Reuters | Tuesday, September 9, 2008
Trade battler tries to avoid a big crash
By William Schomberg
BRUSSELS: Peter Mandelson once said he would be the last man standing in the marathon push for a global trade deal, but as his time as Europe’s trade chief ticks away, he may have to settle for smaller prizes.
Nearly seven years of on-and-off World Trade Organization negotiations suffered yet another setback in July when talks among ministers collapsed amid recriminations.
Talks resume in Geneva this week, but trade experts are skeptical about the chances of an agreement. On top of the recent acrimony, elections are coming up in the United States and India, both of which were blamed for the collapse of the talks.
"I feel as if we have a priceless, wafer-thin vase of great craftsmanship in our hands but which now has to be carried from here over a very slippery floor," Mandelson told the European Parliament last week. "One false move and the whole thing could crash into many pieces."
If the new talks go nowhere, Doha could be the first multilateral trade round to end in failure, a gloomy signal for such other global projects as fighting climate change.
That also would be a blow to Mandelson, who has urged the trading powers not to give up.
His predecessor as EU trade chief, Pascal Lamy, now head of the WTO, was one of the main proponents behind the start of the round in 2001 in Doha, Qatar. The talks were aimed at bringing down barriers to the trading of goods and services.
The 27-nation EU, itself a symbol of multilateralism, is the world’s biggest trading bloc. It has long made the WTO round a priority of its international policy.
In his drive to get Doha done before his term ends in November 2009, Mandelson has endured public criticism by a former French president, Jacques Chirac, a champion of farmers, and the present one, Nicolas Sarkozy, who wants more protection for companies and jobs.
But the sharper the criticism, the more Mandelson has defended the need for a WTO deal — not just in terms of the new market openings it would create for European exporters, but also, he says, because it would lock emerging export powers like India and China into the world trading system.
"He took risks and chances that many of his predecessors would have had great trouble in doing," said Fredrik Erixon, a director at the European Center for International Political Economy. "For example, to fight with Sarkozy at a time when the French held the EU presidency, that was quite something."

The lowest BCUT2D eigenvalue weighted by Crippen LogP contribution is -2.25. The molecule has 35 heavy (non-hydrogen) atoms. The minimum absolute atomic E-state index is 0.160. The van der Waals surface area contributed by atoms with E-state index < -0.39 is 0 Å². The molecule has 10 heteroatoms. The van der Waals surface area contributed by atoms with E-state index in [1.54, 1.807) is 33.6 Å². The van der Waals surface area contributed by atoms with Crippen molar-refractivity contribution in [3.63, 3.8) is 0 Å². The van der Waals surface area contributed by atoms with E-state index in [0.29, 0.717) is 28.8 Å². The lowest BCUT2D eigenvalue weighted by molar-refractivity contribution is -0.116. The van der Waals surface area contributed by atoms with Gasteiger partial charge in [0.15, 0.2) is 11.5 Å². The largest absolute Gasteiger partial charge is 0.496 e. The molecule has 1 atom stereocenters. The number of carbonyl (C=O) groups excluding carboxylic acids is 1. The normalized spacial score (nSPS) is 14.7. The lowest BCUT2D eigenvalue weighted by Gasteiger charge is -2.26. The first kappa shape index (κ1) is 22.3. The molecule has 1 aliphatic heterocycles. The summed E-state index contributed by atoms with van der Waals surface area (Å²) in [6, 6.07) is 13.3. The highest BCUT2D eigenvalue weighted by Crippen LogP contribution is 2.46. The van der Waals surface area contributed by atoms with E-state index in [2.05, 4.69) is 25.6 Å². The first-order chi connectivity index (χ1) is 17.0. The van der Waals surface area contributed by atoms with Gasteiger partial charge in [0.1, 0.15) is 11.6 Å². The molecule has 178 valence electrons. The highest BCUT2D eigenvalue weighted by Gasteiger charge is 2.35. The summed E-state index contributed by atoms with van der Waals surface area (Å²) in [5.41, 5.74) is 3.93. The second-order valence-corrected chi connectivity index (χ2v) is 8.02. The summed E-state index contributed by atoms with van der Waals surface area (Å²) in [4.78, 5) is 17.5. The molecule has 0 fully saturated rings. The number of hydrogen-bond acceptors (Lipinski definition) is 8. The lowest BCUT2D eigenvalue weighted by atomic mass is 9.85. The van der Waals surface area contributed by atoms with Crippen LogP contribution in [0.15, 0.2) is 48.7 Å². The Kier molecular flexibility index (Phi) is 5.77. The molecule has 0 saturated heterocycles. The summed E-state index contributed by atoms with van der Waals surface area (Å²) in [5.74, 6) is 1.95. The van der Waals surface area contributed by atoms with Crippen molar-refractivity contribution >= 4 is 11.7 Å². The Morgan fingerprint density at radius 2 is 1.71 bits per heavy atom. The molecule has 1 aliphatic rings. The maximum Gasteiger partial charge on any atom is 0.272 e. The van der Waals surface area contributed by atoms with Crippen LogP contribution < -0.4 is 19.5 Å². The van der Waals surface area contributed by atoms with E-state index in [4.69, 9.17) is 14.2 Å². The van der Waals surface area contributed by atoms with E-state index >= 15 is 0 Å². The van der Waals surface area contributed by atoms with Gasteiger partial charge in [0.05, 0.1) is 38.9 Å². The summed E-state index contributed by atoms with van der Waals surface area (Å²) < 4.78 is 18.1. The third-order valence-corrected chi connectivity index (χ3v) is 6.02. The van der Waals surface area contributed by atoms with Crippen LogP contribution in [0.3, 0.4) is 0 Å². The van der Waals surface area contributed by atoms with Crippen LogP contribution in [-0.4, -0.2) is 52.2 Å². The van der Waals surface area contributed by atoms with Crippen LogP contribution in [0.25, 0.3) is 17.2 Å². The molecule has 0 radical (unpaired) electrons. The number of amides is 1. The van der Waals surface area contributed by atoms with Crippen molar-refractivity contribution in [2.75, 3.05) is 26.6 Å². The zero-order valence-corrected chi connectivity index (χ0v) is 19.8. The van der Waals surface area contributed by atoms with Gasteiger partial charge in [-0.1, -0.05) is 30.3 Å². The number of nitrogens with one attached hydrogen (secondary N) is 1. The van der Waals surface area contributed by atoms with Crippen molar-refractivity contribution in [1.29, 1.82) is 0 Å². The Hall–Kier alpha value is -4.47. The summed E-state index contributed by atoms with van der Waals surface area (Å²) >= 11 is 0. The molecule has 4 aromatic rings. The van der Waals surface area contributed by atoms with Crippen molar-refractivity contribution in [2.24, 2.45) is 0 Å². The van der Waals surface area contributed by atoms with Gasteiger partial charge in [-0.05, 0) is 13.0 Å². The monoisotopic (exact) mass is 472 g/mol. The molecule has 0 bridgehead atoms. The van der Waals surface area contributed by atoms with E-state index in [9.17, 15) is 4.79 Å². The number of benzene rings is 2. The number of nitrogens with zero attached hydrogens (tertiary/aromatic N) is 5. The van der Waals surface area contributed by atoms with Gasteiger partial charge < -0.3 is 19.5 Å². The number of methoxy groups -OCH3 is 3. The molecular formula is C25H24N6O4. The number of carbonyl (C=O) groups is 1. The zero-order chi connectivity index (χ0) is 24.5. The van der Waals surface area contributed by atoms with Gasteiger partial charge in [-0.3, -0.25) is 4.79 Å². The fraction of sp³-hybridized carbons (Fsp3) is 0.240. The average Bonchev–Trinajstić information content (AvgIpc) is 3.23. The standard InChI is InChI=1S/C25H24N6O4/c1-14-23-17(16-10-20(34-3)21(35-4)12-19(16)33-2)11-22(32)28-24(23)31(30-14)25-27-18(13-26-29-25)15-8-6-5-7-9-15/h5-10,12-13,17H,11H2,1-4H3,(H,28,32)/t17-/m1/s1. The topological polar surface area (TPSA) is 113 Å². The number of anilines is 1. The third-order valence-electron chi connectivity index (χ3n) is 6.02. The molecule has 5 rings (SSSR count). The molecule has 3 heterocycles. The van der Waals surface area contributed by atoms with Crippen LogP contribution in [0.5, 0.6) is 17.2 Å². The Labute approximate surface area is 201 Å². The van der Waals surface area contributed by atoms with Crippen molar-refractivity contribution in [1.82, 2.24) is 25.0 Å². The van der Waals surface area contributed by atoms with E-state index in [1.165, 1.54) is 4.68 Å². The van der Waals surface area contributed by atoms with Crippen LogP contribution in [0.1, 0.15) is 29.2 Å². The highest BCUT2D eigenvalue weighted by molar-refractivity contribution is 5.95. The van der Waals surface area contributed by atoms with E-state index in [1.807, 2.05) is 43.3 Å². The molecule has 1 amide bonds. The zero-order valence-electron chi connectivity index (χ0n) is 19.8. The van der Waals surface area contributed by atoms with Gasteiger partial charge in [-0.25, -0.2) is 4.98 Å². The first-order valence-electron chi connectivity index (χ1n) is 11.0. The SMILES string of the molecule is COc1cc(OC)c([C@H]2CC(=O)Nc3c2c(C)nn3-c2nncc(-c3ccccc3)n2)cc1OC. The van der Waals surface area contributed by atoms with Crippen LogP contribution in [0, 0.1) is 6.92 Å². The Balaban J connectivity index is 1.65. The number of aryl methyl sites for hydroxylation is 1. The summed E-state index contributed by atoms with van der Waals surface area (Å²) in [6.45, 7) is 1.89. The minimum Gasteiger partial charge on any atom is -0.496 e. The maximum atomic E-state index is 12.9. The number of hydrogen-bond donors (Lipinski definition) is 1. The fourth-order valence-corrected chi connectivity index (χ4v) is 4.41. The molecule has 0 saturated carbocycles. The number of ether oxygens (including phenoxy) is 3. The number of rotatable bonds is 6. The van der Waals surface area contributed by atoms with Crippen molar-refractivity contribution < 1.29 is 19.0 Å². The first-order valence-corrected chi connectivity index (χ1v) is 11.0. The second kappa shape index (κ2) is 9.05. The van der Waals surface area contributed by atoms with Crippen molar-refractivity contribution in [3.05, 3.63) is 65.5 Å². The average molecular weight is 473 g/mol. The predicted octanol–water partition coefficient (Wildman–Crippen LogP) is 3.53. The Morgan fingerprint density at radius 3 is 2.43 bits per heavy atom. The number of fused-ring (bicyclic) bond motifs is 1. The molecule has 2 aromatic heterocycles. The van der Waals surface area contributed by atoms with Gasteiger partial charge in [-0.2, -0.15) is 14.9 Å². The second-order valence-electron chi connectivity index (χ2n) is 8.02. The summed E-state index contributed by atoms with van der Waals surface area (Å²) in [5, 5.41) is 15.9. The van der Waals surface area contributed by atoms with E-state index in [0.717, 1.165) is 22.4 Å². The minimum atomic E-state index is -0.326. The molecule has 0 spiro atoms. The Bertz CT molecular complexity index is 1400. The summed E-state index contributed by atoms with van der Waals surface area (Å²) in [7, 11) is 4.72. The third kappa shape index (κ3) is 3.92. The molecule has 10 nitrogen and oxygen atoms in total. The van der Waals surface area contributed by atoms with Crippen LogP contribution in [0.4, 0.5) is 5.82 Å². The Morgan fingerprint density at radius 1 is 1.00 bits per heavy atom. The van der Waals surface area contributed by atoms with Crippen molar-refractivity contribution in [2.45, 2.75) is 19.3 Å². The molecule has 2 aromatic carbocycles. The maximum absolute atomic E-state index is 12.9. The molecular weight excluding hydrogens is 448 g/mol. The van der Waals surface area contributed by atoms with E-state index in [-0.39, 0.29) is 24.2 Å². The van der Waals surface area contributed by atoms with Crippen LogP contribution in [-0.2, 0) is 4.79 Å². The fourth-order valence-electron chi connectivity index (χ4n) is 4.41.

But Mandelson can do little now to heal the rifts that stand in the way of a deal, and if there is no compromise in the technical-level talks in Geneva, he has few other opportunities to leave his mark.
In 2006, he created a plan for trade agreements with some of the biggest and fastest-growing economies in Asia as a form of insurance against the risk of a Doha flop.
Of those, only an agreement with South Korea looks within reach, if a compromise can be found on the sensitive issue of cars. But mass demonstrations in Seoul against a U.S. free trade agreement rocked the new South Korean government, making it nervous about future ones.
Negotiations with India and other emerging Asian economies are moving only slowly, while talks on an agreement with a group of Gulf states remain stuck after nearly 20 years.
Foot-dragging by the leftist leaders of Bolivia and Ecuador means completing talks for a trade deal with Colombia and Peru would require the EU to drop its preferred option of negotiating region-to-region with the Andean Community group.
Also to be resolved are EU trade deals with former colonies.
Mandelson’s real legacy, supporters say, may be his refusal to heed calls for new trade barriers from France, Italy and other EU countries demanding more protection for their manufacturers against Asian exports.
Others say Mandelson may yet have a trick up his sleeve.
Joe Guinan, a trade specialist with the German Marshall Fund, referred to rumors in Brussels that a core of WTO members might agree on a deal based on the Doha round, simply leaving out those who refuse to sign up.
"It wouldn’t surprise me if someone with a clear ambition to leave Brussels with a legacy would try something ambitious like that," Guinan said.